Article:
- In a Stocktaking Plenary on Thursday, the EU said it was ready to support the establishment of a fund for the “most vulnerable” countries, taking a bridge builder role between blocks of Parties. In the EU’s view, the fund needs to be part of a “mosaic of solutions”, include funding countries that have the necessary resources to contribute and most importantly needs to be packed by a strong outcome on mitigation, to keep a clear focus on the 1.5 goal, as these are “two sides of the same coin”.
- Parties finally adopted a decision during the closing Plenary to establish “new funding arrangements for assisting developing countries that are particularly vulnerable to the adverse effects of climate change”, including the creation of a fund, in the context of establishing the new funding arrangements, for responding to loss and damage, whose mandate includes a focus on addressing loss and damage. A Transitional Committee was also settled, to make recommendations on elements for the operationalisation of the new funding arrangements, to be considered and adopted at COP28 next year.
- Carbon markets:
- Negotiations on Article 6 (cooperative market and non-market approaches) continued to set the rules for future market and non-market-based mechanisms.
- Final decision texts covering three important issues under Article 6 – two mechanisms that enable the effective functioning on international carbon markets – Article 6.2 (to be published here) and Article 6.4 – and a third one based on non-market approaches – Article 6.8 (to be published here) were adopted.
- On mitigation the negotiators found landing zones on reassurance regarding mitigation ambition and the nationally determined nature of NDCs; a time frame until 2030; and a proposal for three decisions throughout the period which fit within the Global Stocktake cycle. The final decision text is here.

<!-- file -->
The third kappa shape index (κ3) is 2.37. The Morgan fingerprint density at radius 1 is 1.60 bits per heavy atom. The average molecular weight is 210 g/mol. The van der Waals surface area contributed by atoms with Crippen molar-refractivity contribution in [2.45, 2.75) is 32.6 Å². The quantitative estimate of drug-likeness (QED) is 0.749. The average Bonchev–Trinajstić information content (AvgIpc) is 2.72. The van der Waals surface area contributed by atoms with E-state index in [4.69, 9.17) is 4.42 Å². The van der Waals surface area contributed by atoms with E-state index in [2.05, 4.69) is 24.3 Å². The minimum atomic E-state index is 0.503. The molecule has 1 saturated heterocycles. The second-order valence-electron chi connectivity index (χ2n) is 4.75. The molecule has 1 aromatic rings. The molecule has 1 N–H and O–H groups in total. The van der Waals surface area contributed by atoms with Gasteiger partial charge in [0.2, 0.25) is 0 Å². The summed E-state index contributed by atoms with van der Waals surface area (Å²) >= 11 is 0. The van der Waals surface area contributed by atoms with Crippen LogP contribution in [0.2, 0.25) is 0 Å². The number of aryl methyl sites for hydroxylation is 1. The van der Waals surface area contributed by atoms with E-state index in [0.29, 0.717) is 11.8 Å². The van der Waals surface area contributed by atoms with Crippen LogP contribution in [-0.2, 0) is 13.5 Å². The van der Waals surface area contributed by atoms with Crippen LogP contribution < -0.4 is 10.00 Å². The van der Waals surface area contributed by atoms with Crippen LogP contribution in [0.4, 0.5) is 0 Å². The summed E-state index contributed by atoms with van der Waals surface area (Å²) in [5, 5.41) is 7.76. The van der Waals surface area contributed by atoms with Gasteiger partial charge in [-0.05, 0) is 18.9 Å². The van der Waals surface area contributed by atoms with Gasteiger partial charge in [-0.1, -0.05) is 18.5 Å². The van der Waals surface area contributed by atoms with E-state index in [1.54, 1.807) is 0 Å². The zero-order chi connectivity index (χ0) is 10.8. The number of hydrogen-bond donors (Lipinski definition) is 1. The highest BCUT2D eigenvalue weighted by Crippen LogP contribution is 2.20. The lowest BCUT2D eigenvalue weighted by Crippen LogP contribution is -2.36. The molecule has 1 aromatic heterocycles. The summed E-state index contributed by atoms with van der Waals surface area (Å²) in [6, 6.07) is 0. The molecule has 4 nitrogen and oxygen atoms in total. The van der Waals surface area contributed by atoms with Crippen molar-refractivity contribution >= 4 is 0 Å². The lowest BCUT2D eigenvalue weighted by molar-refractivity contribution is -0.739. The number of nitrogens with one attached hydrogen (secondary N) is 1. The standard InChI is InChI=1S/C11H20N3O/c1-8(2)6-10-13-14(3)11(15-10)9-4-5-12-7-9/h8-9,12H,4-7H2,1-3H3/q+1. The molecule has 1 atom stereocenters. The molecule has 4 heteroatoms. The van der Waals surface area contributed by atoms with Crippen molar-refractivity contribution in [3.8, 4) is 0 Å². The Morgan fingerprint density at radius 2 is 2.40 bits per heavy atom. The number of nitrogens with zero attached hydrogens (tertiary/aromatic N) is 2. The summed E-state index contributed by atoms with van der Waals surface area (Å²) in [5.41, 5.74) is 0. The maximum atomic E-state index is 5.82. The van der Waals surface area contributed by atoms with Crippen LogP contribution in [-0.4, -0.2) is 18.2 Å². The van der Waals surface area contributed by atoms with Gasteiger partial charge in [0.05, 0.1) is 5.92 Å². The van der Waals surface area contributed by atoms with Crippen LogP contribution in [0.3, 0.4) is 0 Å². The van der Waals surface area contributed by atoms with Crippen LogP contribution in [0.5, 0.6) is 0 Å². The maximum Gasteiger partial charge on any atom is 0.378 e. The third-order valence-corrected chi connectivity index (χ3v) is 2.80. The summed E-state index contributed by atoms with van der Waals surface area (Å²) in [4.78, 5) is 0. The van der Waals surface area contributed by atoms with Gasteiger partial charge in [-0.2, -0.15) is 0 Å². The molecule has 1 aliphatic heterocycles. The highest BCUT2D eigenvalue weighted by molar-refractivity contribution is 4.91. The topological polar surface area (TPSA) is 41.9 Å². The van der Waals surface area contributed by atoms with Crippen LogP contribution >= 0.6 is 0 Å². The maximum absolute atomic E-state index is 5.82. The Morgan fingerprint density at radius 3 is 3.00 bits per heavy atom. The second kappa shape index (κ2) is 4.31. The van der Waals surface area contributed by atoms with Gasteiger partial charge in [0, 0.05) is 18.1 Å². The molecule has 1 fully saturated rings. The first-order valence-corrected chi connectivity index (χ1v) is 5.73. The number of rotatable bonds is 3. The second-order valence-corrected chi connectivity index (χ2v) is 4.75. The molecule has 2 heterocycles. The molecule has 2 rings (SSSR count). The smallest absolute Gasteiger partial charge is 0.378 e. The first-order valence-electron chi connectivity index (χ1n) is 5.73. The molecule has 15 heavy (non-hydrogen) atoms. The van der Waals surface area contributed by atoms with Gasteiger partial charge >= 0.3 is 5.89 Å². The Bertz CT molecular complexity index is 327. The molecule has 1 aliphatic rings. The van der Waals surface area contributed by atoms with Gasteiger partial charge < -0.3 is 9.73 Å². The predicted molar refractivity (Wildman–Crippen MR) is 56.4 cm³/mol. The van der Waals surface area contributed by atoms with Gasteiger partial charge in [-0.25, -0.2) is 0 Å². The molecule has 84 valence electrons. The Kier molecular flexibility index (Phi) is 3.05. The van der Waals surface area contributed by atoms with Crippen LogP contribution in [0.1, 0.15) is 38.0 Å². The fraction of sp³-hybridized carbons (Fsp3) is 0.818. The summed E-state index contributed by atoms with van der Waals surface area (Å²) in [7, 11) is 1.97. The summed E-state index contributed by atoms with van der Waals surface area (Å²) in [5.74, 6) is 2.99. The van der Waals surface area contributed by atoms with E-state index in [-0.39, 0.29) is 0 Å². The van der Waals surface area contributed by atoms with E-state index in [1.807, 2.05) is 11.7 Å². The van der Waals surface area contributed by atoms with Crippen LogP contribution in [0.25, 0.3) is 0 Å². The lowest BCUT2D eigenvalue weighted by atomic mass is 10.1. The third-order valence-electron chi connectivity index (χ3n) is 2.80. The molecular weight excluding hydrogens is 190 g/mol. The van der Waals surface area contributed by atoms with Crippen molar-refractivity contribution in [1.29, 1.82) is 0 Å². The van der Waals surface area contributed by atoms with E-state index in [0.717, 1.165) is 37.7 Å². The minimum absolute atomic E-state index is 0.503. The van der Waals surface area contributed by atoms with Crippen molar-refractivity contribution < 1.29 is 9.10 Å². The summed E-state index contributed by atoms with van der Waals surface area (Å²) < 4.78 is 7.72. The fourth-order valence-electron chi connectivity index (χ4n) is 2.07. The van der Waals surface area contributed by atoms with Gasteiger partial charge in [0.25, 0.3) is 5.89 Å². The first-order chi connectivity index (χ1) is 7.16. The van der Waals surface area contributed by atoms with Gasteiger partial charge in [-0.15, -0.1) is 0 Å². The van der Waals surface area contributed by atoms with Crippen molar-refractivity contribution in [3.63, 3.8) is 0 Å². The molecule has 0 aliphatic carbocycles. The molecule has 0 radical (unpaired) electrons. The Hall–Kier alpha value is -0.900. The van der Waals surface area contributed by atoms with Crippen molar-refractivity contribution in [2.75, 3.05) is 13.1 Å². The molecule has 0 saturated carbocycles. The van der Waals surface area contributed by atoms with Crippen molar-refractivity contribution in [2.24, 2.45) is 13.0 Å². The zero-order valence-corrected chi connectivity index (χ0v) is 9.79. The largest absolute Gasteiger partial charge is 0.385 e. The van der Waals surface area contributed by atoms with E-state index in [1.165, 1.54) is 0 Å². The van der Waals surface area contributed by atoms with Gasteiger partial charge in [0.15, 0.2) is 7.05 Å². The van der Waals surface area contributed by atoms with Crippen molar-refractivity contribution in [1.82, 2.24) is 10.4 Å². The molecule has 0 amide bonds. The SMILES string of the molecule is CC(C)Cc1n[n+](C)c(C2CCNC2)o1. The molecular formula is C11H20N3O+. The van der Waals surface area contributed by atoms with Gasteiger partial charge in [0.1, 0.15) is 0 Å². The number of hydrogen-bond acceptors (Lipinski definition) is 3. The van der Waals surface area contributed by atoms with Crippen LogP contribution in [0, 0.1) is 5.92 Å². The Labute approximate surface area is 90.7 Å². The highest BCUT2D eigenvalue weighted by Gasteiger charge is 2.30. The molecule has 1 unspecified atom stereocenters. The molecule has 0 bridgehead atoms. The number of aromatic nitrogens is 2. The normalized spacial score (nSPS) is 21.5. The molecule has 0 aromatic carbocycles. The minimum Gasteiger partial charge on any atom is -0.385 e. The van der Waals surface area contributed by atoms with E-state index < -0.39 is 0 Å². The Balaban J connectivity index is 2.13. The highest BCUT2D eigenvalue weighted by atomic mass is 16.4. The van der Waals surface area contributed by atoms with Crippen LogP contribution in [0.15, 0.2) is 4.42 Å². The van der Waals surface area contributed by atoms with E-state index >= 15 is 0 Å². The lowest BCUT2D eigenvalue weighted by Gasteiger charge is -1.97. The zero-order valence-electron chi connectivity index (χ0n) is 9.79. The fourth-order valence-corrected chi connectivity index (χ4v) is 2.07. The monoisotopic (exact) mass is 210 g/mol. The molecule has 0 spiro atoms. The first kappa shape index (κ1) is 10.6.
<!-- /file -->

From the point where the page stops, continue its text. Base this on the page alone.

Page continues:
- Adaptation was a key theme (as a result of this being ‘the African COP’) and was an important issue for developing countries. In the final decision texts (see Sham el-Sheikh Implementation Plan; Glasgow–Sharm el-Sheikh work programme on the global goal on adaptation to be published here and other decisions related to adaptation and finance), countries recognised the need to scale up efforts on adaptation, including financing – reaffirming the call made in Glasgow for finance from developed countries to be at least doubled in the coming years and recognising as well that Small Islands Development States and Least Developed Countries are particularly vulnerable to the adverse impacts of climate change.
- The House of Lords Library produced a great summary of the talks, outcomes, next steps and UK implications here.
For more information please contact:
techUK – Committed to Climate Action
By 2030, digital technology can cut global emissions by 15%. Cloud computing, 5G, AI and IoT have the potential to support dramatic reductions in carbon emissions in sectors such as transport, agriculture, and manufacturing. techUK is working to foster the right policy framework and leadership so we can all play our part. For more information on how techUK can support you, please visit our Climate Action Hub and click ‘contact us’.